Last Saturday I attended Cardiff Young Carers’ barbecue in Butetown Youth Pavillion.
There was an amazing showcase event to start, with talented young people singing solos and in groups. In between songs there were some personal stories that were so moving that when it was my turn to speak I had to fight against the big lump in my throat.
I also heard more stories and experiences form young people, parents and volunteers during the informal barbecue session afterwards.
I heard young people reflecting on how at a very young age they had got themselves up and out to school, then as they got older ensured that parents and siblings were also up, dressed and fed each day.
They spoke about how it can be both worrying and frightening to live with parents whose mental health is severely affecting their ability to function. And they talked about the physical care that parents with physical illness or disability might need with everyday tasks.
Most worryingly, they spoke about how this has made a difference to their education and social lives.
Some have experienced bullying along the lines of ‘she needs to bath her dad’, said in a negative way. Another boy said his school had been negative about him having to pop home to help his mum who had got stuck on the sofa due to her disability and needed help to move. Several said they are really struggling financially, and although some of them also have Saturday jobs, not all can take up paid employment on top of school or college and being there for their parents.
Although I had met some of the young carers before at national events, it was great to see them relaxing in the place they feel so comfortable.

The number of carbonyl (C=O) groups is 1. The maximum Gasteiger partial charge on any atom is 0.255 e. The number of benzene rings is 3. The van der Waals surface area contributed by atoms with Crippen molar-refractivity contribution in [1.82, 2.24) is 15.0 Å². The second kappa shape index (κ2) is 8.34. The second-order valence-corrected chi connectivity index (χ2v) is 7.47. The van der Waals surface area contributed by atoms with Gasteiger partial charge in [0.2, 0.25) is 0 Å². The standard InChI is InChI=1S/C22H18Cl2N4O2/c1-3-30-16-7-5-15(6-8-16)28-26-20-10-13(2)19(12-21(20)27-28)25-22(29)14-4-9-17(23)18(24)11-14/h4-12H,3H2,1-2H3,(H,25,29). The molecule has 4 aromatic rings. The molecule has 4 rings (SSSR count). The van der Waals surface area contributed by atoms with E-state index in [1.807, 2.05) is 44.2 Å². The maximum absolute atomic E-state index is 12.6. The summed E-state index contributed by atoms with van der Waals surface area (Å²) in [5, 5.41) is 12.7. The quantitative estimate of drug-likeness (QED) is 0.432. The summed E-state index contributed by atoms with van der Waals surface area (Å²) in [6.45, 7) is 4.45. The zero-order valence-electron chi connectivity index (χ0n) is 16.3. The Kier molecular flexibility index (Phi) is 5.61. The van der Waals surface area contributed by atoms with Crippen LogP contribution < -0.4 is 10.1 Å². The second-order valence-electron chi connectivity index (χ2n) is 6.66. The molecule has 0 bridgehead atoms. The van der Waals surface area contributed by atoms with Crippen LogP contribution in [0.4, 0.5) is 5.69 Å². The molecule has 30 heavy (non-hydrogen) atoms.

Young Carers’ Club
Cardiff council, with a lot of support from the Rotary Club for extras such as trips, runs a weekly club for young carers which gives them a chance to be children and young people again amongst people who understand.
Two girls explained how the space to study and revise during the club meant they had passed exams.
Others said they were less upset at missing out on holidays and trips with school, because they knew they would get to go on some trips with Young Carers.
One worker told me that on a trip to Tenby two young people had their first ever beach experience.
There are young carer groups in every corner of Wales, some run by local authorities and some by charities such as the YMCA and Barnardo’s. The Flintshire young carers’ group is one of my community ambassador groups and ensure that I have regular contact with young carers’ views.
These groups are essential.
So, too, is the wider support of our community.
There are some steps that would make a big difference to young carers’ lives. These include ensuring that schools know which of their students are young carers and explore with them what support they need, education for all children so that they respond to their young carer classmates with awe rather than bullying, practical life skills support such as first aid training and healthy cooking, and understanding from health professionals and pharmacists about their role in the family.
If you’d like more information on supporting young carers in schools, take a look at this toolkit from Carers Trust Wales.